Daniel Sedin Could Play in Game 4 but Won't Save the Canucks from Elimination

Eric McKelvieSenior Writer IApril 17, 2012

Daniel Sedin Could Play in Game 4 but Won't Save the Canucks from Elimination

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    There is a chance Daniel Sedin could suit up for Game 4 between the Vancouver Canucks and Los Angeles Kings.

    Sedin has joined the Canucks in L.A. after being cleared for practice on Monday. Last year’s Art Ross Trophy winner hasn’t played since suffering a concussion on a hit by Chicago’s Duncan Keith late in the season.  

    The President’s Trophy-winning Canucks are down three games to none to the eighth-seeded Kings. A loss Wednesday would give the Canucks a place in history as the first No. 1 seed to be swept by a No. 8 seed.

    While there is no denying Sedin’s skill and his ability to impact a game, the Canucks have too many problems for one player alone to fix.

    Here are five of those problems.

Special Teams

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    The Canucks had the fourth-ranked power play in the regular season, but they have yet to register a power-play marker in the playoffs.

    The Kings' penalty kill has dominated, led by Dustin Brown, who has scored two shorthanded goals.

    The Kings have spent just over 32 minutes on the power play in the series compared to 23 minutes for the Canucks.

    Operating at 15 percent, the Kings' power-play efficiency is just slightly down from 17 percent in the regular season. 


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    Roberto Luongo and Cory Schneider have been solid for Vancouver, combining for a GAA of 3.00 and a save percentage of .904.

    Both goaltenders have given the Canucks an opportunity to win and shouldn’t be blamed for any of the three loses.

    Unfortunately, Luongo and Schneider have not been dominant enough to steal a game, which is exactly what Jonathan Quick has done.

    Quick has performed brilliantly throughout each of the first three games. With a GAA of 1.33 and a save percentage of .965, Quick is without a doubt the MVP of the series thus far.

    He continues to carry the load for a Kings team that finished 29th in scoring and often depends on his goaltending to win. 

Ryan Kesler

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    Rendered ineffective by Mike Richards in Game 1, Kesler has not lived up to expectations.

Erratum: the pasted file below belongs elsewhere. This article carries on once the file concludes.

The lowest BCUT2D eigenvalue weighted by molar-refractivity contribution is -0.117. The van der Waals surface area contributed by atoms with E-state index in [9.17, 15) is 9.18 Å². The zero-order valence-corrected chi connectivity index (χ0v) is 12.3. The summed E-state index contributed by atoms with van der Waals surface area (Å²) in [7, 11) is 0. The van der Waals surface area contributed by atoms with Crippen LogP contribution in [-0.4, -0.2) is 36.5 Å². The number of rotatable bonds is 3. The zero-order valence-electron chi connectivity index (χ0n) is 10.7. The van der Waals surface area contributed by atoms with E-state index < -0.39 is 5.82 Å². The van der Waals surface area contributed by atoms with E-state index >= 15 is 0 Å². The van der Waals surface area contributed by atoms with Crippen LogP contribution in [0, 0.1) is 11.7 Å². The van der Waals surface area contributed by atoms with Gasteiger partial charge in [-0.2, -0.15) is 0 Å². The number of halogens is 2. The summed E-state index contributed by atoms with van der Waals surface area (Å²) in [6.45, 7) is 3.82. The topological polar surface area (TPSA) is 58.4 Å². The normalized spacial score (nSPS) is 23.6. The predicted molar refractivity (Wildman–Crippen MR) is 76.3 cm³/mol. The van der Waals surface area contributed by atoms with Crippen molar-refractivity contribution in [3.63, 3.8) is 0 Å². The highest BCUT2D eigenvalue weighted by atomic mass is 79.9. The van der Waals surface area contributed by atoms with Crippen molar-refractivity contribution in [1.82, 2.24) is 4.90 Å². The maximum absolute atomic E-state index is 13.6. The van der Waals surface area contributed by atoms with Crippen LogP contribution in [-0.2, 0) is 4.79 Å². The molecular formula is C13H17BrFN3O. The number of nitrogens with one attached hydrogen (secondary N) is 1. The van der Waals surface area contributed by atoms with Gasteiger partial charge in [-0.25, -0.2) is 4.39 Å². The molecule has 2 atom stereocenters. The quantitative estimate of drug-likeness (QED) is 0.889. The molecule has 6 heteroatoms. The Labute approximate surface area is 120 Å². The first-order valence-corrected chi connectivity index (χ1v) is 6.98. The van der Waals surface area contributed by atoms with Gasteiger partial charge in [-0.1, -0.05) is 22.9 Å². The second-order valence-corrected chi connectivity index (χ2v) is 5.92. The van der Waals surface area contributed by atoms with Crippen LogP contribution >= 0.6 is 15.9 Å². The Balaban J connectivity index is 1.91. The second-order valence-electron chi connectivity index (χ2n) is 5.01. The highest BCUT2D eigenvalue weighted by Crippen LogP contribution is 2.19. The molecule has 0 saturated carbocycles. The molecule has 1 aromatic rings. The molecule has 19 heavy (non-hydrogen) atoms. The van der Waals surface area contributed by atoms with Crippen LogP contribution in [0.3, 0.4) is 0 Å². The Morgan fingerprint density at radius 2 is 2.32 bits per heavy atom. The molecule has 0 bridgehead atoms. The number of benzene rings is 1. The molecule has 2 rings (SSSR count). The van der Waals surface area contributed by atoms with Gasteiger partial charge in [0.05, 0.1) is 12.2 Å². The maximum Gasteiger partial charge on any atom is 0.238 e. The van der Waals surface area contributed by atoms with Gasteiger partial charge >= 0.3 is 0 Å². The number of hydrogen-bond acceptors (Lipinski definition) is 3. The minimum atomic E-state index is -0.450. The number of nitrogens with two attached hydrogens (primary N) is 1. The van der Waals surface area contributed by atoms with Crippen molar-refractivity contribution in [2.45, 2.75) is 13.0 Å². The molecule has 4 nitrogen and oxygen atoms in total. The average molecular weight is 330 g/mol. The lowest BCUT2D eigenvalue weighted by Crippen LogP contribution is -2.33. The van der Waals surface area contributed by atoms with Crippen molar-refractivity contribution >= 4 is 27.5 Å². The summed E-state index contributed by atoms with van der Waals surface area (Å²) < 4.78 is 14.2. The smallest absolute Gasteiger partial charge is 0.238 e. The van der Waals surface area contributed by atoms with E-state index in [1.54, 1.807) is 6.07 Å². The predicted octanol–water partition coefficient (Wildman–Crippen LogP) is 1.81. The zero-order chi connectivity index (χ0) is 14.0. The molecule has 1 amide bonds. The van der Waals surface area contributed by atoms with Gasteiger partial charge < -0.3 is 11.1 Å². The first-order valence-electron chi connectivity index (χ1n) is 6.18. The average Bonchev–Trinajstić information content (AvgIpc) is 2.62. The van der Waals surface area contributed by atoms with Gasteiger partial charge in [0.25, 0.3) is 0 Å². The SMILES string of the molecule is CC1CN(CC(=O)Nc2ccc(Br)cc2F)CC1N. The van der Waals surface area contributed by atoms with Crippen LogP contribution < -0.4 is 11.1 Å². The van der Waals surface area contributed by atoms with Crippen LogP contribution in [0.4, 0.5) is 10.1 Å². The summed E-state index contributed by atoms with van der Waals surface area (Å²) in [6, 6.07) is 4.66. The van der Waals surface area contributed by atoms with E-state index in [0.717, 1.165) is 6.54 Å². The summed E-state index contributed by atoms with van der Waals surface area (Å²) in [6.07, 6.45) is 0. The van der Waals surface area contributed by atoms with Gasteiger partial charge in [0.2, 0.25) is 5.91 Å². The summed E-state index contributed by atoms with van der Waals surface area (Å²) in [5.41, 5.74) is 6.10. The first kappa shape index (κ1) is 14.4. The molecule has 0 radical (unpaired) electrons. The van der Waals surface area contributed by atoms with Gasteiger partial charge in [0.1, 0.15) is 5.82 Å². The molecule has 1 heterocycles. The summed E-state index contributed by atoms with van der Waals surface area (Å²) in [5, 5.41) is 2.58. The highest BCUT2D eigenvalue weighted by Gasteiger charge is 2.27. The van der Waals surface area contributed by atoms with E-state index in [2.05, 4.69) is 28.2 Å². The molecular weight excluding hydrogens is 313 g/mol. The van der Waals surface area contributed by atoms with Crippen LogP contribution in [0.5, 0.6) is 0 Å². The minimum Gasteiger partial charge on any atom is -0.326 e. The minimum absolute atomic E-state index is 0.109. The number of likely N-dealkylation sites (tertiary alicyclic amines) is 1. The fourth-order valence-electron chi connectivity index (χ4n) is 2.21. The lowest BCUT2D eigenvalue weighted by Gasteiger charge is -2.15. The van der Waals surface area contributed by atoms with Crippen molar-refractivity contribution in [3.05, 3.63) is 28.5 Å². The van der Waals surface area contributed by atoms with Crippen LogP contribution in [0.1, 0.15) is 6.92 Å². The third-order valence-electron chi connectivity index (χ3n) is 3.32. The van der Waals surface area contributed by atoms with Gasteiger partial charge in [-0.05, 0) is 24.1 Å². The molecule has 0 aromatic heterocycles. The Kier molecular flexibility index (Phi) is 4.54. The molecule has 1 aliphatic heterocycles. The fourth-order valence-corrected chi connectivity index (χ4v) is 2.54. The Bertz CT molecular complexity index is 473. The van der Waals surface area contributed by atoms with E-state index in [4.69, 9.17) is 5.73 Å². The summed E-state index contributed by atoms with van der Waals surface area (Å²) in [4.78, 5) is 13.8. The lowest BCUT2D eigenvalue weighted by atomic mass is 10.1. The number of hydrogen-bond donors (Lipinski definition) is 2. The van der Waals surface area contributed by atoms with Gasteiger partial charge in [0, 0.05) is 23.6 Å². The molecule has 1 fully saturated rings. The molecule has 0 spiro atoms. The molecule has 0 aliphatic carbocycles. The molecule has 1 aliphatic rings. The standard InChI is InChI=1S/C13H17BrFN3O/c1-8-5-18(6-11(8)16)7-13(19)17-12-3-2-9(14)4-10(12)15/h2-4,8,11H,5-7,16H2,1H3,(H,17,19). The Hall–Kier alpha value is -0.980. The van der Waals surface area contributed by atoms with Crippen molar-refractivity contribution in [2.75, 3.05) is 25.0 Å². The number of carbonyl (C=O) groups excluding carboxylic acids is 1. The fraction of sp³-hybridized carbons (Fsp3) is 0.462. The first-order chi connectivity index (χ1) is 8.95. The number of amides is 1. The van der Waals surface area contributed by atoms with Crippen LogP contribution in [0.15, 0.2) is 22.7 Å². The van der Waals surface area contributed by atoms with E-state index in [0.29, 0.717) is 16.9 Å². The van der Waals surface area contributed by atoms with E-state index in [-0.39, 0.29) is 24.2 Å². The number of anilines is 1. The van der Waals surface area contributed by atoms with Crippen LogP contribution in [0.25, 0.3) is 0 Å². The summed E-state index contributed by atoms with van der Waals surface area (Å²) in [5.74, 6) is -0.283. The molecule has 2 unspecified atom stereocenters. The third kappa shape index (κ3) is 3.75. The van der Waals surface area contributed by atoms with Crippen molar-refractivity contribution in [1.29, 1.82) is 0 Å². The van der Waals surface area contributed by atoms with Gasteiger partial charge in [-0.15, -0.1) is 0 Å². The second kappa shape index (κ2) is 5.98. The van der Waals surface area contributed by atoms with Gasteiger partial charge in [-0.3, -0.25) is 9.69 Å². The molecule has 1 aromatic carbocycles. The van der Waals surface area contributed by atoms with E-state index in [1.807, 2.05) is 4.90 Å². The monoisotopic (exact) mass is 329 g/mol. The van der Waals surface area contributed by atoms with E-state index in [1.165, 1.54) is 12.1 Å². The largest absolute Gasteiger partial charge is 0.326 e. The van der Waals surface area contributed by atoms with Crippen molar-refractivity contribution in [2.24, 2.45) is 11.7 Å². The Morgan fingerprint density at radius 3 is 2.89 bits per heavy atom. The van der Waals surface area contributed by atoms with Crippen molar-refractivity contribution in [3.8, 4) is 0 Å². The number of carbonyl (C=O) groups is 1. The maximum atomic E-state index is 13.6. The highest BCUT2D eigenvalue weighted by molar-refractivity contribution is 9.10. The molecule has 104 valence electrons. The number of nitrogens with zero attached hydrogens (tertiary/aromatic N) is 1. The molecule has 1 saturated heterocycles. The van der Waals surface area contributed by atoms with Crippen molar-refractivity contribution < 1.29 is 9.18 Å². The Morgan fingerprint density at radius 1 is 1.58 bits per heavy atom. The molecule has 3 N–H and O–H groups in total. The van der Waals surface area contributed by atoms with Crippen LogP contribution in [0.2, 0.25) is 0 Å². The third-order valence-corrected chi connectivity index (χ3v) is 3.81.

He’s managed to register only two assists and has had limited scoring chances.

    Kesler’s greatest strength continues to be his ability to act, as somehow he has avoided being called for diving.

    While diving is pathetic and doesn’t belong in the game, Kesler does do the Canucks a small service when one of his falls draws a penalty.

    However, with the exception of drawing penalties, Kesler simply hasn’t maintained his focus throughout any of the three games.

Dustin Brown and Mike Richards

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    Brown and Richards have been a force offensively, combining for five goals and eight points in the Kings' three wins.

    As the Kings top penalty-killers, it's important Brown and Richards stay out of the penalty box.

    They’ve done just that, with Brown tallying only four penalty minutes and Richards none.

    Brown has proven he deserves the "C", playing a great two-way game while averaging just over 21 minutes of ice time.

    Richards, also known for his great two-way play, has played an instrumental role in shutting down the Canucks' scorers.  

Canucks Defence

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    As a whole, the Canucks defence has yet to perform to the standard they set in last year’s playoffs.

    Whether the Kings dump and chase or carry the puck in through the neutral zone, the Canucks are unable to stop them.

    They are being outmatched physically and mentally by the L.A. forwards, who have cycled the puck well in all three games.

    Although Alex Edler has scored, his defensive play has been questionable throughout the series. He is a minus-one and has turned the puck over multiple times in his own end.

    Edler has lacked the toughness and grit that he showed throughout last year’s postseason.